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How to better connect with schools through open schooling

The idea of building “wide walls” in education was coined by Mitchel Resnick in his book “Lifelong Kindergarten: Cultivating Creativity through Projects, Passion, Peers, and Play”, which states that learning should not just be about going from easy to complex (low floors, high ceilings), it should instead also include horizontal growth for young learners where multiple learning pathways can be explored as they travel from the floor to the ceiling. This idea has been gaining popularity as a means to prepare young learners for the rapidly changing world that is being felt throughout the entire culture. And these changes bring challenges. For example, COVID-19 has accelerated the digitisation of education providing new means of access to education for many but simultaneously pushed the world into becoming more immediate and more dispersed. 

Society at large has to solve these emerging challenges but these challenges are particularly more acute for schools due to their large contribution in equipping students with the knowledge and skills they will need for this ever-changing tomorrow, and as we know, informal learning organisations are also pivotal in supporting this contribution. There is a need for a more open and flexible pedagogical approach in education to support the diverse needs of 21st-century learners. In essence, schools should strive for these “wide walls”, building their walls throughout the community. But how do we encourage such change? And how can we be a part of it? The European project Make it Open wants to show you how all this can be possible through their approach to “open schooling”.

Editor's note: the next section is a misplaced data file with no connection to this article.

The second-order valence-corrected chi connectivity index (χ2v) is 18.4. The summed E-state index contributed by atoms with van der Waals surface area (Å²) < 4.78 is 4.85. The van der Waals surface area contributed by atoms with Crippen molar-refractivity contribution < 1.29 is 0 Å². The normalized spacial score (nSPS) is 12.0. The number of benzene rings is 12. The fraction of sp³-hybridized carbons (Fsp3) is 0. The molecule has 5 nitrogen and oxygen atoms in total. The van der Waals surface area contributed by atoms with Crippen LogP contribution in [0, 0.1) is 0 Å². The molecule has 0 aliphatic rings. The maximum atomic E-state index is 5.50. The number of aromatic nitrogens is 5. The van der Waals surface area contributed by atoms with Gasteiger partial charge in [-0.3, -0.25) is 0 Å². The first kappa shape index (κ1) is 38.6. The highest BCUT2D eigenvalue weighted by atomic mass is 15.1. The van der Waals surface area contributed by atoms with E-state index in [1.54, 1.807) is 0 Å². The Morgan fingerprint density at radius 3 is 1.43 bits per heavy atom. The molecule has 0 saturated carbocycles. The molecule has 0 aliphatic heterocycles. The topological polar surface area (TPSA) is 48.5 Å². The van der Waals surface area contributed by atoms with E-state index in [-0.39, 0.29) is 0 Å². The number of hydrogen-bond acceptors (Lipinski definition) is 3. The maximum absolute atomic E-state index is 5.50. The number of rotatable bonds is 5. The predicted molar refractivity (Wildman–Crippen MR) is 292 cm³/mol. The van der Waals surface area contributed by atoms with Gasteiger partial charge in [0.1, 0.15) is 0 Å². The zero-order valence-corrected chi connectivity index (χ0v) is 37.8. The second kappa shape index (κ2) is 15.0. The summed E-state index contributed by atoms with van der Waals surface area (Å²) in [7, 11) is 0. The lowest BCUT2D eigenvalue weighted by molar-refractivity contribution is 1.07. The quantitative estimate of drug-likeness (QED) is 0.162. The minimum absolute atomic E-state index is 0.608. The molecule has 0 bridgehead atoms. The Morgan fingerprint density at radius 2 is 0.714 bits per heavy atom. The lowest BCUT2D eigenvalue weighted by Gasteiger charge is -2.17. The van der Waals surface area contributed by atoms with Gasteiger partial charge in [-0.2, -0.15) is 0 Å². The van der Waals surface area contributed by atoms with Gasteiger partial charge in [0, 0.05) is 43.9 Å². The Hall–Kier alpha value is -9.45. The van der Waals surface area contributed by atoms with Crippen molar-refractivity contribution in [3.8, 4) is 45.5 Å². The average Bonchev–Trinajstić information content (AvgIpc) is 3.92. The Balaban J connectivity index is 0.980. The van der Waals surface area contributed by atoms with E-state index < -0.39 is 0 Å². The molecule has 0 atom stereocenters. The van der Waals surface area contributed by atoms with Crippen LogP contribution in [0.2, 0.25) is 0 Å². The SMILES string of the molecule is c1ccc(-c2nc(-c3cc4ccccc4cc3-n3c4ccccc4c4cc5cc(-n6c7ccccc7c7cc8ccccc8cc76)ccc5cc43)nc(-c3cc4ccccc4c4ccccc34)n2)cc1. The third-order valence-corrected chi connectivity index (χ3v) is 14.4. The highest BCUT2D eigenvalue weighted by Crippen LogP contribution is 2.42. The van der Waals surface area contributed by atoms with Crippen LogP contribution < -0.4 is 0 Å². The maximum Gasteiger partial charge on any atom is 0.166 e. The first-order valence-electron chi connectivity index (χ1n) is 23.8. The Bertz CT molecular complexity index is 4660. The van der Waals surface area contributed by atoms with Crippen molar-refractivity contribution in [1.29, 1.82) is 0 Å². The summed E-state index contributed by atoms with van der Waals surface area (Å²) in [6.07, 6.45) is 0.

And not only show you but also encourage you to be a part of it. 


What is Open Schooling?

Open schooling is a term that describes learning which is ‘open’ in terms of timing, location, teaching roles, and methods. It is where the school becomes an agent of community well being, where families, companies, and organisations such as science centres and museums become real partners in school life and the learning journey of the students. Many schools already carry out such an approach but Make it Open is trying to evolve this idea by making it more accessible where learners are empowered to create their own culturally-tailored learning experience and teachers are given new ways to connect students to a range of different topics from food waste, pollution to healthy snack eating. 

Throughout this process, we have worked with teachers across Europe to design a framework to trial open learning within schools. In essence, this framework has been built by teachers for other teachers, to complement the curriculum, not replace it. Some teachers have already shared their experiences so far:

I enjoy watching the children learn. Thank you for the opportunity to teach this subject and widen my horizons.” - teacher from Israel

Thanks to this project, I felt more of an educator than a teacher. The teacher teaches, and the educator helps students learn. Such change makes students realise that they are responsible for how much they learn and that, as an educator, I can help them learn.” - teacher from Poland

Feedback is still being collected but we are already witnessing a positive impact for the teacher as well as the student. Hear from teachers in Israel trialling our approach: 


How can you, science engagement professionals be involved in open schooling?

Our next step is to test the Make it Open framework further during the 2022-2023 school year across 10 countries in 150 schools: Greece, Hungary, Israel, The Netherlands, Poland, Portugal, Romania, Spain, Sweden and the UK. If you are based in one of these countries and know and work with a school in your network who you think would be interested in being a part of this open schooling movement, pass on this article to them where they can leave their details to show interest in such a project. And maybe you can even be a part of their open schooling journey... 

If you want to know more about the project in general you can visit the Make it Open website or get in contact with Andrew Whittington-Davis (ajwhittingtond@ecsite.eu). 



  • open schooling
  • education
  • STEM